Libya’s largest refinery on Friday loaded its first petroleum products tanker since labor unrest hit the oil sector nearly three weeks ago but protests still throttled the country’s vital crude oil exports, shipping sources said.
The tanker Cape Benat began loading kerosene, used for jet fuel, early on Friday at the Ras Lanuf refinery, which also produces high-sulphur diesel. The ship was expected to head for Italy.
Pay strikes and other protests at Libya’s two largest ports as well as oilfields have pushed crude oil output and exports, the lifeblood of the north African OPEC member’s economy, to the lowest levels since the civil war that ousted Muammar Gaddafi in 2011.
Shipping sources said crude loading remained halted by striking security guards at Ras Lanuf, the second biggest sea terminal, but products loading from the refinery is separate.
“The vessel was loading kerosene, started at around 1 am,” a shipping source with direct knowledge of the situation said.
According to maritime analyst Windward, another products tanker, the Minerva Julie, was making its way into port to pick up products from the Ras Lanuf refinery.
State-owned National Oil Corp. (NOC) had hoped the largest terminal, Es Sider, would resume crude oil exports by the end of this week but deputy oil minister Omar Shakmak said on Thursday these prospects had faded.
The exports that continue are mainly from the port of Zawiya in the west while Mellitah is due to resume soon, once enough oil from previously halted oilfields accumulates, traders said.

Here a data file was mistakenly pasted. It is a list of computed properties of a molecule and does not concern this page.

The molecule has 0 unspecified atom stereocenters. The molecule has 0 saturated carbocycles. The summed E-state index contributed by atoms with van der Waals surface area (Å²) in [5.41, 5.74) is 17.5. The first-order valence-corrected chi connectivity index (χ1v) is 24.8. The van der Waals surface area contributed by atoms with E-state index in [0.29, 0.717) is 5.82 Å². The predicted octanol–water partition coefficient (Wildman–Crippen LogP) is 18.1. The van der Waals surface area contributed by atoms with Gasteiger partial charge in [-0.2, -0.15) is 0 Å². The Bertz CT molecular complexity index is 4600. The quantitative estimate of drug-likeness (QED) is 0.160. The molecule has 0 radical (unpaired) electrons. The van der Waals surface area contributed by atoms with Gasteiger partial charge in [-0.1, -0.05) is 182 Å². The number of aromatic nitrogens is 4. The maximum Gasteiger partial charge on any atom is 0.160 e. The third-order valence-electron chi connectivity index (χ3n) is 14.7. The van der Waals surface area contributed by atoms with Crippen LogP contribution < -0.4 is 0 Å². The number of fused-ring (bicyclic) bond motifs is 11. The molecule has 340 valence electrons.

On Thursday, Libya’s government said it would use all means, including military force if necessary, to prevent the guards at the main ports from carrying out plans to sell oil independently of the NOC.
Libya’s oil output has been slashed to just 500,000-600,000 barrels per day (bpd) compared with production capacity of 1.6 million bpd, representing over 1.5 percent of global oil demand and its loss has propped up international oil prices.
There were nearly 20 tankers waiting to load crude oil and collect or deliver oil products near Libya’s blocked ports.
The 220,000 barrels per day Ras Lanuf refinery, which is operated by Lerco, a joint venture between NOC and UAE’s Al Ghurair group, is running on crude oil from storage because the oilfields that feed it have been nearly completely shut down.
Arabian Gulf Oil Company (AGOCO) produces the Sarir and Mesla grades, which feed the refinery, but output has been hit by oilfield protests as well as power supply problems. Only the Mesla oilfield is still going at a rate of some 10,000 bpd, Shakmak said on Thursday.
One source close to the matter said that Lerco planned to bring in a shipment of chemical components to restart its production of liquefied petroleum gas products.
Traders said NOC awarded a tender, issued on Aug. 5, to supply the country with 75,000-100,000 tons per month of 0.1 percent sulphur gasoil - high sulphur diesel - from October through January 2014. Details of the winners had not yet emerged.SHOW MORE